Diabetes patients should take an active role in helping to prevent foot ulcers.
As many as 3.5 million people in the U.S. have developed a diabetic foot ulcer, according to the New England Journal of Medicine’s recent study, “Diabetic Foot Ulcers and Their Recurrence.” Meanwhile, the 2011 St. George’s Vascular Institute study “Lower extremity amputations–a review of global variability in incidence” stated that between 5 percent and 24 percent of people with a history of foot ulceration will be required to undergo limb amputation within 6-18 months.
A recent study indicates that consuming large amounts of added sodium could contribute to diabetes development.
The American Diabetes Association stated that approximately 30 million Americans are afflicted with diabetes. Of this number, 95 percent have Type 2 diabetes, where the body is not able to properly use insulin. A portion of those with this condition are able manage their blood sugar levels with diet and exercise, but some are dependent on insulin injections. Some individuals have Type 2 diabetes for life, while others develop it over time. Diet can play a huge role in its development, some clinicians believe, and a recent study indicates that in some cases, consuming large amounts of added sodium may contribute to its emergence.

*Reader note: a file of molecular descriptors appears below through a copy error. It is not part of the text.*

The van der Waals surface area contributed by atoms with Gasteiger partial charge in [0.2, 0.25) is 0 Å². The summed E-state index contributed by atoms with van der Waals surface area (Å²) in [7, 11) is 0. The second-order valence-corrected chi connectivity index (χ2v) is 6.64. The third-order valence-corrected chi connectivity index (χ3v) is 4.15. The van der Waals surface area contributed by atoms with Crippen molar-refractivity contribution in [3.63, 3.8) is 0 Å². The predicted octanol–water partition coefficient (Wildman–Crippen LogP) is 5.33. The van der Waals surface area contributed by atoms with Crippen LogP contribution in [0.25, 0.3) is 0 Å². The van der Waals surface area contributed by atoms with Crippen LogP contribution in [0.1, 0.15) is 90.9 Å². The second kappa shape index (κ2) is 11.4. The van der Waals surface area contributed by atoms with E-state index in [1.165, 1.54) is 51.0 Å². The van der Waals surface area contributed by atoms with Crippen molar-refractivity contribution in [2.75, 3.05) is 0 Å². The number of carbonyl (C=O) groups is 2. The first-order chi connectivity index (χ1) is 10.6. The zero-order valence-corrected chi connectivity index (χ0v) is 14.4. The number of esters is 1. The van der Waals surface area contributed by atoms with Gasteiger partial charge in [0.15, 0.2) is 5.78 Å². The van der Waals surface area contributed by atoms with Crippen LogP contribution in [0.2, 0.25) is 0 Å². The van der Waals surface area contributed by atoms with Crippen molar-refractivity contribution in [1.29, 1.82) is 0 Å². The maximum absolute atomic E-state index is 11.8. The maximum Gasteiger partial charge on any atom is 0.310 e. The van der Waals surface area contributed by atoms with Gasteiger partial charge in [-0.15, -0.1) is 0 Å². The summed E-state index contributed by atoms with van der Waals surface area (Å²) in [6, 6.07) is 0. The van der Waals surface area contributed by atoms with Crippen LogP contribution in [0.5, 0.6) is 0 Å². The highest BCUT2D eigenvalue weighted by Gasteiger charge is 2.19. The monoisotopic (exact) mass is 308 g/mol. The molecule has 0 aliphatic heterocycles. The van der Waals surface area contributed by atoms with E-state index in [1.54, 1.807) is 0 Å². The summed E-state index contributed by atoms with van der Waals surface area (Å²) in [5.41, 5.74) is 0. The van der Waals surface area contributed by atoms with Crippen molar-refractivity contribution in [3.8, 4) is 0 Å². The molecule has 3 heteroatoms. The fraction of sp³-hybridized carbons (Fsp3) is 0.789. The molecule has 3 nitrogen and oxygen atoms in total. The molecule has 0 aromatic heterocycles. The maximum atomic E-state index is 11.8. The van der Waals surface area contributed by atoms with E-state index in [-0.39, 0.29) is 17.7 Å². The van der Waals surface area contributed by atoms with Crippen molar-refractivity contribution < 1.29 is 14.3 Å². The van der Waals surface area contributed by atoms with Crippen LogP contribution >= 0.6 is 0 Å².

A rise in diabetes has prompted an exploration of new treatment options for diabetic wounds.
The number of cases of diabetes in the U.S. is on the rise, which is also increasing the number of cases of diabetic wounds. But clinicians are meeting the challenge with new approaches to diabetic wound care.
Choosing the correct snacks can help diabetics remain healthy and avoid any further health complications.
For those with diabetes, keeping blood sugar levels at bay through a well-balanced diet is paramount to maintaining wellness and preventing further health complications. When blood sugar levels are increased due to excess fat and calories in one’s diet, it can lead to serious conditions like hyperglycemia, heart disease, venostatis and nerve damage resulting in things such as diabetic ulcers.
When it comes to managing your diabetes, you need to know the facts.
When it comes to managing your diabetes, you need to know the facts. Unfortunately, many people are duped into believing misconceptions about their disease that they encounter online or by word-of-mouth.
Read on to discover three common myths about diabetes and learn the facts behind the falsehoods.